Bada bing bada boom!
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Fenwick Tesla-Smythe
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« Reply #10 on: February 27, 2012, 11:50:05 pm »

You can get modifiable piths for less than a fiver.   There's this french (white) one on ebay http://www.ebay.co.uk/itm/Replica-French-Military-Pith-Helmet-Fancy-Dress-White-/370123218555?pt=UK_Collectables_Militaria_LE&hash=item562d101e7b for under £15 inc PP.
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akumabito
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« Reply #11 on: February 28, 2012, 12:05:45 pm »

There's also the old-style Asian folding hat. Not sure where they originate, I've seen them all over South-East Asia.. Mostly worn by elderly women to be honest. But with a fw design tweaks and a better choice of cloth (rather than the horrific flower motife), you could end up with a perfectly workable folding pith helmet.. They're a bit like a fan/hat hybrid..





There are also quite a few of them on Alibaba.com but they all require gargantuan minimum orders..
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OswaldBastable
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« Reply #12 on: February 28, 2012, 03:28:50 pm »

I've often thought about it but I suspect its beyond my meager abilities. Though I may still have a go, apart from the fiddliness of moulding, the biggest issue for me would be getting the shape right. The problem of the commonly available version of the Foreign service helmet is it flares out too much and looks a bit squat compared to photos. The obvious way to make a mold would involve getting a hold of an original which of course is expensive and if I could afford one I probably wouldn't need to make one, so a bit catch 22 for me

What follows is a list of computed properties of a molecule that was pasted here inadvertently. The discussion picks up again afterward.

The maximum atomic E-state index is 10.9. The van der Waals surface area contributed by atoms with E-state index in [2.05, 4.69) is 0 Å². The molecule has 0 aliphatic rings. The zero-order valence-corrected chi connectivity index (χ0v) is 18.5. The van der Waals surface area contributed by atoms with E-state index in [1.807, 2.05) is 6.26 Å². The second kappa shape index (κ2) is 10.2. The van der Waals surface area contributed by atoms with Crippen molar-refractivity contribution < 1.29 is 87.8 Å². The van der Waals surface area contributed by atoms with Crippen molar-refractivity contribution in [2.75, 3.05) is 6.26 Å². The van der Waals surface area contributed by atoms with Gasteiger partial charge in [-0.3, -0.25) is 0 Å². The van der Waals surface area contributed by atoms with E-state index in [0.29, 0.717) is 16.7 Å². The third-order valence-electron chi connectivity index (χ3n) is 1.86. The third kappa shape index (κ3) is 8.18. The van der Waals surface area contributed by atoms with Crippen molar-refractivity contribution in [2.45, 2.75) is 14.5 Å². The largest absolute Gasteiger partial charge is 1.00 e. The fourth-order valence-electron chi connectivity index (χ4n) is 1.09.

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« Reply #13 on: March 08, 2012, 07:57:18 am »

Excellent website. Reading their intro into the Pith. Sounds like a fair trade business going on with the Vietnamese.

 I was wondering, if one used strips of bark tied together and water sealed with filler or something? Looking towards it being practical in the lovely english rain!? My apologies...the rain world wide from where ever my dear reader is from.

 Perhaps if an individual made their own, it would break the mould of the usual meticulate cone and polo design pith helmets. Perhaps looking towards designs like the Samurai helmets. Piths do seem very cheap and it would be on my concience with regards to those who make these piths for export that they ill afford to live without. Lest the middle man is not fairly trading with those crafts-people. Steampunk culture is very much about DIY other than tat and cheapoid accumulation. And we can all agree that the Pith is one of those iconic elements that is common to see at events and in art. I have seen a brown leather design with the steampunk tag that I found different. Would be excellent to see something else!?

What has annoyed me with most of the pith helmets coming out of Vietnam is that they all have that same reed green lining color that my NVA helmet is covered in.  (my days as a Viet Nam War reenactor and even then for the time period I was covering, it was TOO GREEN)  It's not so much the color, but the "purpose" of the material.  It just makes me a tad uneasy. 
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« Reply #14 on: December 22, 2012, 03:58:27 pm »

I do apologize, this is a bit late for you, but for others who are looking to  make their own pith helmets, papier mache is DIY gold. If you are looking for a regular pith, as these other lovely people suggested, purchasing one is probably best. However, I am making a stylized miniature pith for a con (which I have not been able to find for sale), and I am finding the papier mache lovely as always. Simply blow up a balloon to the size of your helmet and adhere newspaper strips to the balloon after soaking them in boiled flour and water. Once the helmet is dry, pop the balloon with a pin and paint your helmet. You can use a bit of cardboard with a hole the size of your balloon to hold the balloon upright as you craft.
Happy DIYing!
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Mr Peter Harrow, Esq
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« Reply #15 on: December 22, 2012, 05:11:42 pm »

I used a swede and Miliput for my cat's pith, well he is quite a hunter after all.